On the surface, family bluegrass act Cherryholmes’ new single might seem to paint by a lot of standard Nashville numbers, but don’t let the use of over-exploited motifs (God, soldiers, solders’ families) distract you from how bold an effort it really is. Contemporary country in the 2000’s loves to find ways to tie whatever it’s talking about to Christianity, but it’s rare to hear a tie that really sounds inspired and personal, the way spiritual insights worth actually writing about should. “This Is My Son” is a beautiful example of a piece that manages to pull it off. The song is written as a mother’s prayer to God that her son will remain safe while he’s away at war. Not a terribly objectionable set-up, but the kicker comes swiftly as the mother draws a parallel between her son potentially dying for “a people who don’t even care that they’re free Read More

Favorite Songs By Favorite Artists: Christmas Edition

December 24, 2008 // 25 Comments

One of my favorite features to write for Country Universe is Favorite Songs by Favorite Artists. So, since I love Christmas music, it seems natural that I change the format a bit to accommodate a list of my favorite Christmas songs. Narrowing my favorite Christmas songs down to twenty-five choices proved to be a nearly impossible challenge. In order to accomplish this feat, I had to do two things: (1) disqualify all quintessential versions of classics, i.e., Bing Crosby’s “White Christmas” or any songs by Gene Autry. Instead, I’ve stuck to modern country versions of any classics that may appear on this list. (2) Limit the number of classics included on this list so that there can be room for as many original Christmas songs as possible. You can listen to most of the songs and purchase them through the Amazon link at the end.  Merry Christmas! #25 Asleep At Read More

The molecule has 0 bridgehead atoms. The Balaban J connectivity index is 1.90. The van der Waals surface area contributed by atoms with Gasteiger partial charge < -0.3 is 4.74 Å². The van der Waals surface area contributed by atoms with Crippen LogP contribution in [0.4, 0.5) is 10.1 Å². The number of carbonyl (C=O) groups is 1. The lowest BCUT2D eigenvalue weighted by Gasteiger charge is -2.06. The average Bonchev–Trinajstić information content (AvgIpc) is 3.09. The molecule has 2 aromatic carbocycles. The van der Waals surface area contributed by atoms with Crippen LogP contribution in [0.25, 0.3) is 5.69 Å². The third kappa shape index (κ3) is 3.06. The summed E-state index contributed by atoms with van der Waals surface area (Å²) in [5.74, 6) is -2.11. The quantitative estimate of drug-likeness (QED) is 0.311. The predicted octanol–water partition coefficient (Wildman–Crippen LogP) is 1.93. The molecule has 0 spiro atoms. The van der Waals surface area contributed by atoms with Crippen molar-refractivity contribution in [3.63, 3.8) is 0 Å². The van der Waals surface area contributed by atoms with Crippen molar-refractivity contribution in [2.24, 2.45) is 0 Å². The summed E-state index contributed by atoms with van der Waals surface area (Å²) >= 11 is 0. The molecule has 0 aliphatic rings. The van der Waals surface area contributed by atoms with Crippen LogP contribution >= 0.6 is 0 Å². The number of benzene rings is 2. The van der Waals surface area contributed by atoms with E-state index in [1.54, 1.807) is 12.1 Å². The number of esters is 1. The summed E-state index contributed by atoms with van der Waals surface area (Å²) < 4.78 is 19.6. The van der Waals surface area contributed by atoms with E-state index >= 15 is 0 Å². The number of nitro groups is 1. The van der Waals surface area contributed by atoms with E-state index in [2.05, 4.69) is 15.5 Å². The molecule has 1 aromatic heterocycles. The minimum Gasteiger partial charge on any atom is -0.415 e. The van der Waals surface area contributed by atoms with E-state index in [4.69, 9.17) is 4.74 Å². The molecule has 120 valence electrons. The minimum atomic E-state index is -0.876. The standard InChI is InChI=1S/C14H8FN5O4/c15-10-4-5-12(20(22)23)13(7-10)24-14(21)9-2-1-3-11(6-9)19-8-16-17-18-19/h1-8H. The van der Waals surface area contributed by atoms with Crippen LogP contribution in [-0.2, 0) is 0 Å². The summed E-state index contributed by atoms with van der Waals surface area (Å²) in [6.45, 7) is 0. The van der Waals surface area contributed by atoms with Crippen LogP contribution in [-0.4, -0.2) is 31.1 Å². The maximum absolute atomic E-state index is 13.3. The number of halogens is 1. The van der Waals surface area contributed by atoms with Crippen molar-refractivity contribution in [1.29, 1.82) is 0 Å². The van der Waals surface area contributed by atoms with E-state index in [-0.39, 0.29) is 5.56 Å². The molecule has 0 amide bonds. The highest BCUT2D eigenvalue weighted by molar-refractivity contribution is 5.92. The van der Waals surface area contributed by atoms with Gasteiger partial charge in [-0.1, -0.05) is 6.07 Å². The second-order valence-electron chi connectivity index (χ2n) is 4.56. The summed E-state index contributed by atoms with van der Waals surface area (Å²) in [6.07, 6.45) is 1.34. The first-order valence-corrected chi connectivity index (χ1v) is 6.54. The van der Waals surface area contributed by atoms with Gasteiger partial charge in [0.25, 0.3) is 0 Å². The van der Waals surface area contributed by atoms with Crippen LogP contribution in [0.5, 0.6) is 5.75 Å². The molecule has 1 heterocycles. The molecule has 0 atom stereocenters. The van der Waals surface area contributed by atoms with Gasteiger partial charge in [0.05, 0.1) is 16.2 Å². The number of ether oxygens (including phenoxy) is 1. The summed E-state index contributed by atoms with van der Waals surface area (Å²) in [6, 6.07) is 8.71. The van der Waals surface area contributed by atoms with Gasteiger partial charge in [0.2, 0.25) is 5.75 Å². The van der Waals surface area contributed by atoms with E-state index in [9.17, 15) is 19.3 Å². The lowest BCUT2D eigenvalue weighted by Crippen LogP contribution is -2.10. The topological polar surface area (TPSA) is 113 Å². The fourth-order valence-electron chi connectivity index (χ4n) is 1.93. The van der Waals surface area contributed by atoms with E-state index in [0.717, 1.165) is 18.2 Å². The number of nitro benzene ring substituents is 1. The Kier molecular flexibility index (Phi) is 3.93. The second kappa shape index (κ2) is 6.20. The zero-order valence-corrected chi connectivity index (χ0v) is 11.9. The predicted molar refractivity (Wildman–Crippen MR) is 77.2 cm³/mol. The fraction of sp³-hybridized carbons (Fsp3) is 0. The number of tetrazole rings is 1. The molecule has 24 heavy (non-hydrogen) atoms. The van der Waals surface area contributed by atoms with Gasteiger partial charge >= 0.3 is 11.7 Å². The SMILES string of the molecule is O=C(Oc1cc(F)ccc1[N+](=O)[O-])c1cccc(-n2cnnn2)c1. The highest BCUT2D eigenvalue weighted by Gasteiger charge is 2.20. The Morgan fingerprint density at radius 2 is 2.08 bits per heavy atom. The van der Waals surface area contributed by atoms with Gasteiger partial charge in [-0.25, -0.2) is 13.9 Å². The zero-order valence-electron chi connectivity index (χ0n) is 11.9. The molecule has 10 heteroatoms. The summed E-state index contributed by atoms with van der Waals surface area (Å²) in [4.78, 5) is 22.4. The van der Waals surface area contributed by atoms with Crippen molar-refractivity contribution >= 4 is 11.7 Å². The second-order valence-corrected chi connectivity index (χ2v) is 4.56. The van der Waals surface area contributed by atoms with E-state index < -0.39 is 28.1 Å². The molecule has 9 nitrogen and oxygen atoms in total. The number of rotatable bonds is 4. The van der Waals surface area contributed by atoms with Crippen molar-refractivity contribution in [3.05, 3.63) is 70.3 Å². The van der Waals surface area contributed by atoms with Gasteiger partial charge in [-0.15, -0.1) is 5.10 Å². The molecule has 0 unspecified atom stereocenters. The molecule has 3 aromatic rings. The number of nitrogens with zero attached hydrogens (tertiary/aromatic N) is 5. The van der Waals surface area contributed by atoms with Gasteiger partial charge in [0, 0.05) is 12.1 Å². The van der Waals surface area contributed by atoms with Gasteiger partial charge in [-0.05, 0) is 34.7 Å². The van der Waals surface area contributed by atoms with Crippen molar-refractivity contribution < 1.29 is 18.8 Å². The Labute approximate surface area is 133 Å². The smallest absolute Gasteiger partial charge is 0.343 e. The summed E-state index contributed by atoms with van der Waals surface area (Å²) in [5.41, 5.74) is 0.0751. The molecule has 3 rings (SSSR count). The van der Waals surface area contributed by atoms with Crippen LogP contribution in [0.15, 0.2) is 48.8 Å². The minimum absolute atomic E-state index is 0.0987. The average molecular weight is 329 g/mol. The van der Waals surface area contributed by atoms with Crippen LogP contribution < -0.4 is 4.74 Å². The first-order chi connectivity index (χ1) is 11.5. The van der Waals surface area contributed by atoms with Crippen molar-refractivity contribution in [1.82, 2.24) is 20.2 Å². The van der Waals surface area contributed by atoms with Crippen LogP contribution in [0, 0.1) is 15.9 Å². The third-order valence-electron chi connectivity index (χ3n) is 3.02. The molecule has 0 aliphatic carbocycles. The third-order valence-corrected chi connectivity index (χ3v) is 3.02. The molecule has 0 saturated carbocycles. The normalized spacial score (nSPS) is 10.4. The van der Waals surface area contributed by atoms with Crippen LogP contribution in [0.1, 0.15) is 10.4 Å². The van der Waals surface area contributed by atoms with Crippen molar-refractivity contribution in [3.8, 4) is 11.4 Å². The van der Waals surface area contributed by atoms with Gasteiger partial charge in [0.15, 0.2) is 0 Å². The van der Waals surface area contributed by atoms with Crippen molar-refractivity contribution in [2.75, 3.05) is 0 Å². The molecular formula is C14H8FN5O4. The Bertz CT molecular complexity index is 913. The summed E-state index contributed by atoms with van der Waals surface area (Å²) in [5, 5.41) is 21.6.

Lynn’s Favorite Songs of 2008

December 22, 2008 // 10 Comments

Country Universe has presented you with its top 40 singles of 2008, but as you know, singles rarely scratch the surface of a great album. Over the course of the past year, while listening to various albums, I made note of songs that stuck out for one reason or another. Although this isn’t a comprehensive list by any means, here are some of my favorite songs of 2008: #1 “She Left Me For Jesus” (Hayes Carll, Trouble in Mind) Honestly, when is the last time you heard a song this slyly clever? This laugh-out-loud engaging? But not just anyone could pull off this song. Carll’s slow laughing drawl is absolutely perfect and he nails every punch line. He not only gets the joke, he assumes you do as well. Carll readily acknowledges that this song isn’t for everyone, but in my book, it’s an instant classic. #2 “Red River Shore” Read More

Cherryholmes, Cherryholmes III: Don’t Believe

October 8, 2008 // 10 Comments

Cherryholmes Cherryholmes III: Don’t Believe Upon listening to Cherryholmes’ latest album, Cherryholmes III: Don’t Believe, you’ll remember, if you’ve been ambivalent of late, why you love music. Because at the end of the day, bluegrass is one of the last honest forms of music: it’s real, it’s tangible, it’s grounded, it requires heart and talent, and it can’t be faked. In an era where image is everything, and substance and talent seemingly count for little, bluegrass is one of the last great refuges for music lovers. Continuing the long tradition of family bands in bluegrass, all six members of the Cherryholmes family contribute their unique talents to this album: Cia Cherryholmes, 25, a fast and powerful banjo player, wrote or co-wrote seven of the twelve tracks, and takes lead vocals on four of them; Molly Cherryholmes, 16, contributes lead vocals, orchestral arrangements, songwriting and a fine fiddle; Sandy Cherryholmes, the Read More